On Nueva and the Mastery Transcript

Mike Peller
Jun 10, 2018 · 4 min read

We are thrilled that we are on our way, in partnership with the MTC, to develop — as one of the few schools selected — the first working prototype of a Mastery Transcript. What has allowed us, as just a five-year-old upper school division, to be at this point? Since the inception of Nueva’s upper school in 2013, we established both an assessment system and a school culture that has prepared us to lead in the mastery transcript revolution. Culturally, we embrace — due to our commitment to design thinking — a culture of yes; we quickly became a founding member of MTC, seeing right away how its mission dovetails perfectly with ours. And, as a lab school, we believe it is our responsibility to develop and share work that could — and in this case, will — change the educational landscape. In terms of our assessment system, when we launched an upper school expansion five years ago, we philosophically built off of a 46-year history of narrative-only assessment in our PK-8 program, being intentional to create a mission-driven assessment system that embraces growth mindset and that recognizes all students as unique.

So what have we done?

When we launched the upper school five years ago:

  • Built a competency-based assessment (CBA) system that evaluates student mastery in three categories: content; skills and practices, and; habits of learning
  • Lead on-boarding professional development for new teachers to understand the CBA system
  • Lead ongoing professional development for current teachers to revise and improve both the standards, the practice of assessing them, and the architecture of developing a course
  • Give students feedback in three forms: narratives, rubrics on the clearly defined competencies (which are shared before the course starts), and a letter grade. (I feel great about all but the grade, as it feels

In the last 15 months:

  • Attended the inaugural MTC meeting at NAIS
  • Attended the MTC site director meeting six months later
  • Led numerous informational presentations on the MTC to all of the school’s constituents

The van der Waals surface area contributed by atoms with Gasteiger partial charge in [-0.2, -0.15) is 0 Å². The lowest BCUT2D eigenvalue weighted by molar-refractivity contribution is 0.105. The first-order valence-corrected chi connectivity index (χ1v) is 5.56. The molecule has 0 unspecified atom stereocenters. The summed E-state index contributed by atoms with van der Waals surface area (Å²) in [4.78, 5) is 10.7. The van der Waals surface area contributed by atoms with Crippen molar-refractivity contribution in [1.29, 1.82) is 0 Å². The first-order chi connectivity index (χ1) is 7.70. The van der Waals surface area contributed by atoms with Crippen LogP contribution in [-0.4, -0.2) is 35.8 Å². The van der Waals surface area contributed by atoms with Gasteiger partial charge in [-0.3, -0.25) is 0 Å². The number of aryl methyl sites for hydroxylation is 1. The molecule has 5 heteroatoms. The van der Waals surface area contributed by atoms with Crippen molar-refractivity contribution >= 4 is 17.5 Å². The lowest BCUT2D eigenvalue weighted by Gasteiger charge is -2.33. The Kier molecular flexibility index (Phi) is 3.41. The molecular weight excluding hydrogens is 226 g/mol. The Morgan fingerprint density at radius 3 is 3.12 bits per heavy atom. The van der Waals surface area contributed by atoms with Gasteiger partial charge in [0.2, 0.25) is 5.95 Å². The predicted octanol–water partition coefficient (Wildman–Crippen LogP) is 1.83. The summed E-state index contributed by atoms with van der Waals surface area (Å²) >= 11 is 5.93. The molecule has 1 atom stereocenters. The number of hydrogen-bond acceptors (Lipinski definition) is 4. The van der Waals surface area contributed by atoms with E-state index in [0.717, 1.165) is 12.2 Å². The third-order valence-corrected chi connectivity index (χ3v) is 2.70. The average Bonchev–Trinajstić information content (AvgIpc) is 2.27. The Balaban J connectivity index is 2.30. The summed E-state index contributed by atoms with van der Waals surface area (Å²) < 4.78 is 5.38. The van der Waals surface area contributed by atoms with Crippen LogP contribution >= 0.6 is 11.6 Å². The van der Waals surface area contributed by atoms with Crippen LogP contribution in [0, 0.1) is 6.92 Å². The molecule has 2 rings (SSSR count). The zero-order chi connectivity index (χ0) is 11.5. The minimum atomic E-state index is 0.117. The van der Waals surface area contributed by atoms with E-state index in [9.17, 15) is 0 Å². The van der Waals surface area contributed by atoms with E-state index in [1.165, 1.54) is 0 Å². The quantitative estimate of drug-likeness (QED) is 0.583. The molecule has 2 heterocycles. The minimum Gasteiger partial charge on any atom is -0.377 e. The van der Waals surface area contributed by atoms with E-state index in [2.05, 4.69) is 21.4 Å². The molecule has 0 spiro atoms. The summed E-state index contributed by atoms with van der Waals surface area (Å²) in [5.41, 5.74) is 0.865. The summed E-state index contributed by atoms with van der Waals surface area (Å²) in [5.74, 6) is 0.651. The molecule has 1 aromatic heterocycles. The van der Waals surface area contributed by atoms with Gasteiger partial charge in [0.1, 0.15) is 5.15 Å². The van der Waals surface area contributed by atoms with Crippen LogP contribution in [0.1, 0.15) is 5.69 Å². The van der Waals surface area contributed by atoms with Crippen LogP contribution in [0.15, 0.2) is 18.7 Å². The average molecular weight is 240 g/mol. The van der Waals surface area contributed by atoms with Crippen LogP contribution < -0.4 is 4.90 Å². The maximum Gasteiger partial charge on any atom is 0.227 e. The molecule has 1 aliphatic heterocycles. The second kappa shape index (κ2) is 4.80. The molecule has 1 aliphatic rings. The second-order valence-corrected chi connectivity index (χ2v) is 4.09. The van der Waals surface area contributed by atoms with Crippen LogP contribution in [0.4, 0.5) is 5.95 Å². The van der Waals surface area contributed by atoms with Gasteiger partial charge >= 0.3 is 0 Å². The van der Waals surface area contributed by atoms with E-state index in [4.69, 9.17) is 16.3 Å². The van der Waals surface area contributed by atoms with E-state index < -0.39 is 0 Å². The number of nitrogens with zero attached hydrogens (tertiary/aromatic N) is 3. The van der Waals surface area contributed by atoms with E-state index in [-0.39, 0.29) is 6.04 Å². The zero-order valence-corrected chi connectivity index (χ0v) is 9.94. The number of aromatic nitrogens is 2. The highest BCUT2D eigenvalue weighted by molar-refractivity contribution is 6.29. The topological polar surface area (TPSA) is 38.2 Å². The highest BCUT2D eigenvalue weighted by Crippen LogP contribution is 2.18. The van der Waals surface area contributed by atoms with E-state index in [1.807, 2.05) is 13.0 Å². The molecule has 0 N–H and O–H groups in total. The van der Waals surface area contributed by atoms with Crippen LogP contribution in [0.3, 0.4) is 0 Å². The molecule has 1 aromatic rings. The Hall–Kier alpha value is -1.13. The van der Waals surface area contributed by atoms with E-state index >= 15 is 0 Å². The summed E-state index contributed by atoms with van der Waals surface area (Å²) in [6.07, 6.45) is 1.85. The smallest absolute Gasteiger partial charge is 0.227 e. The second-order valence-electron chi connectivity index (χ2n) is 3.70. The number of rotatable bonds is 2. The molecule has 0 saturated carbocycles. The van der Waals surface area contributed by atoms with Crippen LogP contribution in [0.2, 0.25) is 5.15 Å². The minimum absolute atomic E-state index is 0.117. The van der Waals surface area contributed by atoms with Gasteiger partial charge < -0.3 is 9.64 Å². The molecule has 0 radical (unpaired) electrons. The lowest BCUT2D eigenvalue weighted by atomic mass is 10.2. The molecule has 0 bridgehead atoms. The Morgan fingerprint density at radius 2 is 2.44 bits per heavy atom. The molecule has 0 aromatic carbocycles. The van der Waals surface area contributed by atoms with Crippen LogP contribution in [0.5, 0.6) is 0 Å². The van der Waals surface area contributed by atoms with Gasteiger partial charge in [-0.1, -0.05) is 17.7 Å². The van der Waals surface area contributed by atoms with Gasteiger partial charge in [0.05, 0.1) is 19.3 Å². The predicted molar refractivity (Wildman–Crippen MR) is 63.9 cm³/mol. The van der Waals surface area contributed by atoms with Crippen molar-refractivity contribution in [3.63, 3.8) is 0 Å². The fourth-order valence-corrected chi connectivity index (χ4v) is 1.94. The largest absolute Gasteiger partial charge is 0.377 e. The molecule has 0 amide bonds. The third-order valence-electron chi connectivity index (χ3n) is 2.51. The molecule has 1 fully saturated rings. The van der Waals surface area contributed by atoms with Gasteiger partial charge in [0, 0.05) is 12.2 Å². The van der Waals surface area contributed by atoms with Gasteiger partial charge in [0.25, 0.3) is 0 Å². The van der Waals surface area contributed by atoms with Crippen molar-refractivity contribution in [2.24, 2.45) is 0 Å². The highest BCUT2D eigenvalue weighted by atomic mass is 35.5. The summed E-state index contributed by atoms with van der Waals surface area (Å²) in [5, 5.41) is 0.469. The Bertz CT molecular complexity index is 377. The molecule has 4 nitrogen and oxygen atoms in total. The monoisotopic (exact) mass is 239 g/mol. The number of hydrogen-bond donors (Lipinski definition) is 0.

• Presented at conferences on the importance of competency-based learning, and the positive alignment with a mastery transcript
  • Formed a working group to evaluate and edit the Nueva competencies, asking the questions: (1) What do they say about the school’s values? (Do they reflect the school’s values?) (2) Are they measurable? (3) Do they transfer across disciplines? (4) Are they relevant for the needs of the 21st century?
  • Partnered with Global Online Academy to lead selected faculty through a 2-day design sprint in which used our competencies to backwards-design courses.
  • Drafted specific evaluation criteria for each of our mastery credits, criteria that ideally will be used by an accreditation team that would grant mastery credits down the road.
  • Discussed the MT prototype group and process with our rising 12th graders, inviting them to apply for the opportunity to co-create their transcript.

The Mastery Transcript is much more than a transcript. We believe the focus on reimagining the high school transcript has given schools courage to look at more than just the system used to report on student learning, aka the transcript. By reimagining the high school transcript, schools — and Nueva in particular — have been encouraged to envision what PK-12 learning might look like if schools assessed what matters and assessed without bias. First, in terms of assessing what matters, the research on the importance of non-cognitive skills is becoming ubiquitous. A mastery transcript allows schools to truly embrace assessment practices that matter, 21st century skills that “accommodate the full range of value outcomes (and not just cognitive/academic achievement narrowly defined and narrowly measured)” as Bialik, Martin, Mayo and Trilling write in Evolving Assessments for a 21st Century Education (p7). If we want our learners to have the intra- and interpersonal skills to navigate, negotiate, and solve relevant and pressing problems — and we do — then we certainly must teach, assess and report on these skills, which is precisely what a mastery transcript allows schools to do. Second, in terms of assessing without bias, we know that students’ grades are influenced by teacher bias. And since students’ sense of self-worth is wrapped into their grades, we believe that teacher bias — explicit and implicit — is impacting how students’ see themselves. For example, the same paper graded by Teacher A often will not correspond with the grade Teacher B might have given. From teacher to teacher there is no validity in the grading practice. The Mastery Transcript Consortium has provided a solution to this by removing the teacher from giving grades. The teacher’s role is to do precisely what educational theorist David Ausebel wrote in 1968: determine what each individual student needs and then appropriately differentiate instruction; sit beside each child, encouragingly and with care, and provide the precise experience that will catalyze the learning for that child.

This is an exciting to be an educator.

Below you can see what Nueva faculty identified as pains and gains of teaching and learning in a competency system with a mastery transcript.

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